Tuesday's blustery weather didn't stop Upper Peninsula agriculture producers from gathering at an Alger County farm. The Michigan State University Upper Peninsula Research and Extension Center held their yearly Field Day at their farm in Chatham. The farm's research was shared so local farmers could take the ideas back to their own land.
The fifty people in attendance included Dennis Stratton from Tapiola. He just started farming this summer on 21 acres at his Copper Country home.
"We're mainly trying to do cold weather crops, like lettuce and kale and also garlic, and see what we can do to extend the season so we can provide those kind of greens for a healthy, local diet," said Stratton.
Season extension was one topic discussed at the farm. The people in attendance ranged from Michigan State professors to local farmers. They learned about the new focus of research efforts for the UPREC, according to coordinator Ashley McFarland.
"We used to milk cows here, but we've actually kind of changed that; now we have a beef herd. We have about 80 head of red angus, and we are doing integrative crop and livestock research with them," said McFarland.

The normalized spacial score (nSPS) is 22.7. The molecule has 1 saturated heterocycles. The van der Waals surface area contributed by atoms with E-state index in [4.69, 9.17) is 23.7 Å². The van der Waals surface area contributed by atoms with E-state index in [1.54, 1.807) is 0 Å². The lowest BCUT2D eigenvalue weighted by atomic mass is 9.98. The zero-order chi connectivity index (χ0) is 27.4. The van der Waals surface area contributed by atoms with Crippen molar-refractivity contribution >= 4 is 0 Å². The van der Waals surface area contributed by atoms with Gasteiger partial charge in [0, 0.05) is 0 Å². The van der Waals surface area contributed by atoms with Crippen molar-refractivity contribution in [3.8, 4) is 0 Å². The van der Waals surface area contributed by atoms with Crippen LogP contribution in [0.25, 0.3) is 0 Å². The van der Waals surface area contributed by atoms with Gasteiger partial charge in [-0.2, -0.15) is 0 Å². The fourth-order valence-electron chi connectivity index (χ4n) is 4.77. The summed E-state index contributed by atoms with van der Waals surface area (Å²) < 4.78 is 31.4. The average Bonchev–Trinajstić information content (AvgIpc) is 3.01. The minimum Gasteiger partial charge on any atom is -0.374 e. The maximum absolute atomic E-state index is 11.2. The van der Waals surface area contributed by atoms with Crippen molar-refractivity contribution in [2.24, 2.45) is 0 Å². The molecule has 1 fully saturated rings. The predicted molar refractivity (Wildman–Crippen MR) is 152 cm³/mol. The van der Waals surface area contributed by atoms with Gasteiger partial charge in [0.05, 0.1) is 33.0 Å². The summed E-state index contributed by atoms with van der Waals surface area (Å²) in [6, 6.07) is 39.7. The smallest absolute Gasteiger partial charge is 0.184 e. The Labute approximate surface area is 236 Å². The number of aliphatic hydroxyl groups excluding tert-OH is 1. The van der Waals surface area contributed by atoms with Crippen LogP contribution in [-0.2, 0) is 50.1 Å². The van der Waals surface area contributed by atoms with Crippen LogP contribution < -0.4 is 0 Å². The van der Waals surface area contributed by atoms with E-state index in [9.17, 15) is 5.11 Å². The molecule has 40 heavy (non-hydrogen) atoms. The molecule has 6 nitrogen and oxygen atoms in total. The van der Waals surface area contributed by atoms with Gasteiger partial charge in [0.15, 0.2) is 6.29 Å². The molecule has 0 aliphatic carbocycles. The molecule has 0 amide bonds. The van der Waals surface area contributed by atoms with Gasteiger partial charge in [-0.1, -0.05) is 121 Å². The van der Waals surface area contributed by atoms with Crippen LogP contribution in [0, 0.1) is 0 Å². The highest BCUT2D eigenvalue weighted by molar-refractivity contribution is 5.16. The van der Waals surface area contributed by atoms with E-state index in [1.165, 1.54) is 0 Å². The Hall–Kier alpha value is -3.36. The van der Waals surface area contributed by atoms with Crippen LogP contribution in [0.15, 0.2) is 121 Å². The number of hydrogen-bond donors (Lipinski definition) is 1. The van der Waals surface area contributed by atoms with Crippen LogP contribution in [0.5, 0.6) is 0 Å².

The farm is working with crops and livestock to see how soil health can be improved, which is another topic of interest to everyone in the agriculture industry, especially new farmers like Stratton.
"Soil is foundational to farming," Stratton said. "We're trying to look at our soil as a living organism rather than just dirt."
Renewable energy was another topic of the day.
"We have quite a few, five or six different energy crops, that we're growing to see whether or not it's profitable to grow these in the U.P. and then also produce biofuel off from those," McFarland explained.
The farm is also doing some work that is of interest to the local craft beer industry.
"We are also doing barley research, and we're looking at whether or not we can produce local barley that could then source our microbrewers," McFarland said.
McFarland added that the UPREC is working with local food networks to use agriculture production to stimulate the U.P. economy.
To learn more about the farm, McFarland encouraged people to stop by for a tour or go to their website.